The News
The News
Tuesday 03 of October 2023

Banks Lead Gains on Wall Street on Hopes for Higher Rates

Wall Street,photo: WIkipedia
Wall Street,photo: WIkipedia
Benchmark U.S. crude oil fell 66 cents to $46.98 a barrel

Banks are leading the stock market higher in afternoon trading Monday as investors anticipate that the Federal Reserve is moving closer to raising interest rates this year from their historically low levels. That could help banks by making lending more profitable. Herbalife rose after activist investor Carl Icahn, the company’s largest shareholder, said he has increased his stake. The market is coming off of three days of losses.

KEEPING SCORE: The Dow Jones industrial average rose 105 points, or 0.6 percent, to 18,501 as of 2:41 p.m. Eastern time. The Standard & Poor’s 500 index climbed 12 points, or 0.6 percent, to 2,181. The Nasdaq edged up 20 points, or 0.4 percent, to 5,239.

RATE RELIEF: Banks rose more than the rest of the market as traders anticipated that rates could move higher in the coming months. Federal Reserve Chair Janet Yellen told a conference last week that the case for raising rates was strengthening given improvements in the economy. Wells Fargo, the nation’s largest mortgage lender, rose $1.15, or 2.4 percent, to $49.66 and JPMorgan Chase gained 78 cents, or 1.2 percent, to $67. Banks are still one of the worst-performing sectors in the market over the past year.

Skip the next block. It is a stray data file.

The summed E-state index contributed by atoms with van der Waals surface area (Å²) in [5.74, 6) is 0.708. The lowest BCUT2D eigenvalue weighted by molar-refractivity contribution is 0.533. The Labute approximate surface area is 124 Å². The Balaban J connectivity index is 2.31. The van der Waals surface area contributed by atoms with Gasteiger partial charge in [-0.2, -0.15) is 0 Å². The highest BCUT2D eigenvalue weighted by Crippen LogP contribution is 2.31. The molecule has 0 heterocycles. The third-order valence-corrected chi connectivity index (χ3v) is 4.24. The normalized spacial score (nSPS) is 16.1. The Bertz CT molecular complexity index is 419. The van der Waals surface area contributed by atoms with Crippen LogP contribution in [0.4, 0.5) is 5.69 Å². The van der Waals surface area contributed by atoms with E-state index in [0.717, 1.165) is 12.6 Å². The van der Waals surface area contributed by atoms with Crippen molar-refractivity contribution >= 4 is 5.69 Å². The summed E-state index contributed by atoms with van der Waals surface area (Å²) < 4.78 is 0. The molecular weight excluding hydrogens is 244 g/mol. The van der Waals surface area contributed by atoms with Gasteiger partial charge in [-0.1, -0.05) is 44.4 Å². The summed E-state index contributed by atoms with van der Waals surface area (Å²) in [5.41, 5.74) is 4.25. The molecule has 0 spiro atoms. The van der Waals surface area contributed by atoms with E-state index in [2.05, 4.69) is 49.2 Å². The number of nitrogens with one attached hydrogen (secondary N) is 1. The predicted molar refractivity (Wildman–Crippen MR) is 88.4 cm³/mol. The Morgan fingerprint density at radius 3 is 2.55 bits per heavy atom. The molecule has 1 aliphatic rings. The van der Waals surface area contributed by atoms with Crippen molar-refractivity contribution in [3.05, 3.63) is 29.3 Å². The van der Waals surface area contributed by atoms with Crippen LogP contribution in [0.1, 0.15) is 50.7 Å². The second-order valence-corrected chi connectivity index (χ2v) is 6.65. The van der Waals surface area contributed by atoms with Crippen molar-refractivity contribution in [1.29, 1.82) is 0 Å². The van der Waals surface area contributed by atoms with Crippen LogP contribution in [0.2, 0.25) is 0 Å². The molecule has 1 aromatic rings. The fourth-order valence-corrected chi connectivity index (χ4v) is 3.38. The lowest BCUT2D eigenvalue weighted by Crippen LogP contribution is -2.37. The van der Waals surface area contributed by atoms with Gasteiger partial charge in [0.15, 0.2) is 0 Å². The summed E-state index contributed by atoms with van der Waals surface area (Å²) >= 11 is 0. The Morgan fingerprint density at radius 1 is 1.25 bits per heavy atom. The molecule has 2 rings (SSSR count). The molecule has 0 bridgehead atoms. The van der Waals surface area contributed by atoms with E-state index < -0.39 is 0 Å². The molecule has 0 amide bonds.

A GOOD THING? Raising interest rates from their rock-bottom levels, where they have been since the 2008 financial crisis, could be a good thing not only for markets but for savers, says Rob Lutts, chief investment officer of Cabot Wealth Management in Salem, Mass.

“We’re running out of excuses not to raise interest rates,” Lutts said. “We’re the wealthiest economy on the planet, and everybody who has a bank account is earning virtually zero on those balances today. There’s a lot of spending power that may be released in the economy” if savers earn more on their bank accounts, Lutts said.

STILL A BELIEVER: Herbalife added $2.36, or 3.9 percent, to $62.80 after Icahn said late Friday he had bought an additional 2.3 million shares in the supplements and weight-loss products company, and that he never gave an order to sell his $1 billion stake. A Wall Street Journal report earlier Friday said that the investment bank Jefferies had been looking for buyers for Icahn’s position.

OVERSEAS: France’s CAC 40 lost 0.4 percent and Germany’s DAX fell 0.4 percent. The London Stock Exchange was closed for a summer bank holiday. Earlier in Asia, Japan’s benchmark Nikkei 225 added 2.3 percent South Korea’s Kospi fell 0.3 percent. Hong Kong’s Hang Seng slipped 0.4 percent.

ENERGY: Benchmark U.S. crude oil fell 66 cents to $46.98 a barrel. Brent crude, used to price oil internationally, lost 66 cents to $49.26 a barrel.

BONDS, CURRENCIES: U.S. government bond prices rose. The yield on the 10-year Treasury note fell to 1.56 percent from 1.63 percent. The dollar rose to 102.30 yen from 101.86 yen late Friday. The euro fell to $1.1170 from $1.1183.

METALS: Precious and industrial metals futures closed mostly higher. Gold edged up $1.20 to $1,327.10 an ounce, silver gained 11 cents to $18.86 an ounce and copper edged down less than a penny to $2.08 a pound.